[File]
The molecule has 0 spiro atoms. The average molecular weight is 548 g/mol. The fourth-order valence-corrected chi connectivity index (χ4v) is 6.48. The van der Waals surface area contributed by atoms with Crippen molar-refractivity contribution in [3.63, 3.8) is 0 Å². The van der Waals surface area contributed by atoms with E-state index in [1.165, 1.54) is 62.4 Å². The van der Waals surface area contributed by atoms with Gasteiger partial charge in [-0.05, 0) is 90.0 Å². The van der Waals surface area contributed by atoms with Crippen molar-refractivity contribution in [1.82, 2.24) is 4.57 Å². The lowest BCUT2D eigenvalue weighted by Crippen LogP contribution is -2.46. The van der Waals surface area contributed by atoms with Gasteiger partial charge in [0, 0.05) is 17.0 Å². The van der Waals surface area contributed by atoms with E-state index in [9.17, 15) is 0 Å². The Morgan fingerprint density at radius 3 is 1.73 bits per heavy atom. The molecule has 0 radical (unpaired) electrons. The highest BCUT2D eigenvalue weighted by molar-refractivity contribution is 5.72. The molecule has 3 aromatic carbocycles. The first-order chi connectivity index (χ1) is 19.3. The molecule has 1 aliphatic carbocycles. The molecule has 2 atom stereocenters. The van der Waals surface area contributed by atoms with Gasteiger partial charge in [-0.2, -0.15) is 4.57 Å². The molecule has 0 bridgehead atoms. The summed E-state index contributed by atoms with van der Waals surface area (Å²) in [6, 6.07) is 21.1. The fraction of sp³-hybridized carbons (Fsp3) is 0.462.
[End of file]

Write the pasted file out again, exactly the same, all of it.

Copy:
The molecule has 0 spiro atoms. The average molecular weight is 548 g/mol. The fourth-order valence-corrected chi connectivity index (χ4v) is 6.48. The van der Waals surface area contributed by atoms with Crippen molar-refractivity contribution in [3.63, 3.8) is 0 Å². The van der Waals surface area contributed by atoms with E-state index in [1.165, 1.54) is 62.4 Å². The van der Waals surface area contributed by atoms with Gasteiger partial charge in [-0.05, 0) is 90.0 Å². The van der Waals surface area contributed by atoms with Crippen molar-refractivity contribution in [1.82, 2.24) is 4.57 Å². The lowest BCUT2D eigenvalue weighted by Crippen LogP contribution is -2.46. The van der Waals surface area contributed by atoms with Gasteiger partial charge in [0, 0.05) is 17.0 Å². The van der Waals surface area contributed by atoms with E-state index in [9.17, 15) is 0 Å². The Morgan fingerprint density at radius 3 is 1.73 bits per heavy atom. The molecule has 0 radical (unpaired) electrons. The highest BCUT2D eigenvalue weighted by molar-refractivity contribution is 5.72. The molecule has 3 aromatic carbocycles. The first-order chi connectivity index (χ1) is 19.3. The molecule has 1 aliphatic carbocycles. The molecule has 2 atom stereocenters. The van der Waals surface area contributed by atoms with Gasteiger partial charge in [-0.2, -0.15) is 4.57 Å². The molecule has 0 bridgehead atoms. The summed E-state index contributed by atoms with van der Waals surface area (Å²) in [6, 6.07) is 21.1. The fraction of sp³-hybridized carbons (Fsp3) is 0.462.